In a recent report, the Basel Committee on Banking Supervision (BCBS) assessed implementation of the net stable funding ratio (NSFR) and the large exposures framework in the European Union to be Largely Compliant with its global Basel standards. These reports form part of the Regulatory Consistency Assessment Program (RCAP) and the outcome of the assessment is summarized using a four-grade scale of being Compliant, Largely Compliant, Materially Non-Compliant, and Non-Compliant.
As stated in the NSFR report, as of end-March 2022, three of the four components of the Basel NSFR standard (scope, minimum requirements, and application issues; available stable funding (ASF); and disclosure requirements) have been assessed as Compliant. The remaining component, required stable funding (RSF), has been assessed as Largely Compliant. This component grade is driven by the cumulative impact of nine not material findings. In addition, the report identifies an item for follow-up assessment, noting that that the RSF factors for certain types of transaction would be adjusted in aligning the European Union regulations with the Basel NSFR standard by June 2025, which should be subject to review in a future RCAP assessment.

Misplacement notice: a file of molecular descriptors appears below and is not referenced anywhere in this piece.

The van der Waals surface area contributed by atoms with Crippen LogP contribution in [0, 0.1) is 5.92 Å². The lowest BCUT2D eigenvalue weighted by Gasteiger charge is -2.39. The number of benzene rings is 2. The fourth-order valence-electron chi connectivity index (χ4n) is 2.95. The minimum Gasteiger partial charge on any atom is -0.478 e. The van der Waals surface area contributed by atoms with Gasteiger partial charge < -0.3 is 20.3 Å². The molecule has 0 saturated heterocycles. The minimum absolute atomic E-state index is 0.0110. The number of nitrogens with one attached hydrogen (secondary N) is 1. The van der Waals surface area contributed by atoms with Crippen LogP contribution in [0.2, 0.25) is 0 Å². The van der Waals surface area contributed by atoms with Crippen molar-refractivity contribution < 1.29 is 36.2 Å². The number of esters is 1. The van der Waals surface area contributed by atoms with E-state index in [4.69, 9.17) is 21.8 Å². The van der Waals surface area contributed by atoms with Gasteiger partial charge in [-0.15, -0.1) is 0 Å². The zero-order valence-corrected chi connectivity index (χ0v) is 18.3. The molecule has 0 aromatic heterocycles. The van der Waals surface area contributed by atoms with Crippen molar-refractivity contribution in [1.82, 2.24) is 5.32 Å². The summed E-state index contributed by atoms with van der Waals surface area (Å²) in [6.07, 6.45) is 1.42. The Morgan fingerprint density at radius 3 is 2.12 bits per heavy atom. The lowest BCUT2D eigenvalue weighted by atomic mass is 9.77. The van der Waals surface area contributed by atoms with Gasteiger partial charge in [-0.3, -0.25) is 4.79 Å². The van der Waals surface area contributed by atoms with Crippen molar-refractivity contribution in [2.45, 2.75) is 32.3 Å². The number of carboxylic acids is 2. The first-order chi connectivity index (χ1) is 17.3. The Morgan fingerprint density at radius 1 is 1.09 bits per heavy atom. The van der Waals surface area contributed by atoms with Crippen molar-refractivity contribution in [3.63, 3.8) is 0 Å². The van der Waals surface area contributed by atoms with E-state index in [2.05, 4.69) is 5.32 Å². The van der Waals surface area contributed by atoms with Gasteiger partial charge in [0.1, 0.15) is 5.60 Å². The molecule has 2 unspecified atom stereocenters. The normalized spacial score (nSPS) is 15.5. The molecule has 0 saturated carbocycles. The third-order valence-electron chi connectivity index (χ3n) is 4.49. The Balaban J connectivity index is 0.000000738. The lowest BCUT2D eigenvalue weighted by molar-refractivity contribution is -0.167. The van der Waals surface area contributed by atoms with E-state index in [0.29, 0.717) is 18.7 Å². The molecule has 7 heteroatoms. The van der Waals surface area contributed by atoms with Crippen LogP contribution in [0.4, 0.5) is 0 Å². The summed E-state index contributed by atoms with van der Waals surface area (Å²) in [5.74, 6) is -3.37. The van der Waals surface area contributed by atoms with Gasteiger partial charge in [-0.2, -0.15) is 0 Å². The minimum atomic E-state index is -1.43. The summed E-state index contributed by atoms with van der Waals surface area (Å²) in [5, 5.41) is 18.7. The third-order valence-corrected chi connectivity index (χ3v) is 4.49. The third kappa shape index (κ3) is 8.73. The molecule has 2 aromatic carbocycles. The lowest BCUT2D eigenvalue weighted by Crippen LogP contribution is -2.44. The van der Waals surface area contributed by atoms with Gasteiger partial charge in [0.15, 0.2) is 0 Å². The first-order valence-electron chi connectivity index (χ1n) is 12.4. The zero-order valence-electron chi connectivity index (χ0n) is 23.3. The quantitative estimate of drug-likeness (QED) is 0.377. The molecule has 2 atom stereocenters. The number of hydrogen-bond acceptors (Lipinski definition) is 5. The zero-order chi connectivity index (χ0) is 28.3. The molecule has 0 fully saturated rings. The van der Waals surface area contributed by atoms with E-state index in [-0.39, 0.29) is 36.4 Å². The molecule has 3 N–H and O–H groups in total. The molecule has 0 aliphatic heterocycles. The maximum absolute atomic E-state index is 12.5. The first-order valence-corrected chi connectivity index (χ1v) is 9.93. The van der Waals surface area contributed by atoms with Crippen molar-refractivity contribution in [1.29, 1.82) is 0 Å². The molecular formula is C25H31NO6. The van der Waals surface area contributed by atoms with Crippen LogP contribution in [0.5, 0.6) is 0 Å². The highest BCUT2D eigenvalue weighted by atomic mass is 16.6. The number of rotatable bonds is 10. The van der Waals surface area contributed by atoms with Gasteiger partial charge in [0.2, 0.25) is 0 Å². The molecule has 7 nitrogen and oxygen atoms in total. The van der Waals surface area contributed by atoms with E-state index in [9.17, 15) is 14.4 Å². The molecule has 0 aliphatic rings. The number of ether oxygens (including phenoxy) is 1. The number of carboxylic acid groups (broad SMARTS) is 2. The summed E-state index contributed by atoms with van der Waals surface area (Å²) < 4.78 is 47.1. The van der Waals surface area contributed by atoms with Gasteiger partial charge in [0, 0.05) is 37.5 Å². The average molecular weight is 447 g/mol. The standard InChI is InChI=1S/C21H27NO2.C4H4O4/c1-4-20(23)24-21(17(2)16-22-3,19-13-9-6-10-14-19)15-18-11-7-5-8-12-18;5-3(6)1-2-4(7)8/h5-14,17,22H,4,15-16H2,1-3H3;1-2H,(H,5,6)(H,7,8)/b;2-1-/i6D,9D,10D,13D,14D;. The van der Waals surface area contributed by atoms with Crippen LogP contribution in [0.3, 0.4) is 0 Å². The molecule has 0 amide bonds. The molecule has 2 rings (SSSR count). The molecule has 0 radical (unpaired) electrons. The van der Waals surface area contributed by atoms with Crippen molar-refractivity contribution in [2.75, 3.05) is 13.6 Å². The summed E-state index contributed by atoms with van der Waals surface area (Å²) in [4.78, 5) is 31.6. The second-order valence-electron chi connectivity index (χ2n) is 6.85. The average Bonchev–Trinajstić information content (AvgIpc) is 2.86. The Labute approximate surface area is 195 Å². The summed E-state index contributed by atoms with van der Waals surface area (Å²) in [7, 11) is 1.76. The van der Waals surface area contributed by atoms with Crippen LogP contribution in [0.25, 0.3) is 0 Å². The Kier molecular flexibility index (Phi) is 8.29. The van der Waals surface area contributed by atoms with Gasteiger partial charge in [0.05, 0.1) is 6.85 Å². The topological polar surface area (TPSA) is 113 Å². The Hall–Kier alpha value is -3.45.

With respect to the large exposures framework however, as of end-March 2022, the regulations in the European Union have been assessed as Largely Compliant with the Basel large exposure standards. This is one notch below the highest overall grade of Compliant. The three components of the Basel large exposures standard (scope and definitions; minimum requirements and transitional arrangements; and value of exposures) have been assessed as Compliant, Largely Compliant, and Compliant, respectively. The overall grade is driven by a potentially material finding related to the limit applicable to trading book exposures and nine findings that were deemed not material. For trading book exposures, the European Union regulations allow for the large exposure limit to be exceeded up to 600% of a bank’s Tier 1 capital. In addition, the report identified an item for follow-up assessment, noting that the European Commission has proposed an amendment to the current provisions on the possibility of using own volatility estimates via the deletion of the corresponding provisions in the Capital Requirements Regulation or CRR, which should be subject to review in a future RCAP assessment.
Keywords: International, Europe, EU, Banking, Large Exposures, NSFR, RCAP, Basel, Liquidity Risk, BCBS
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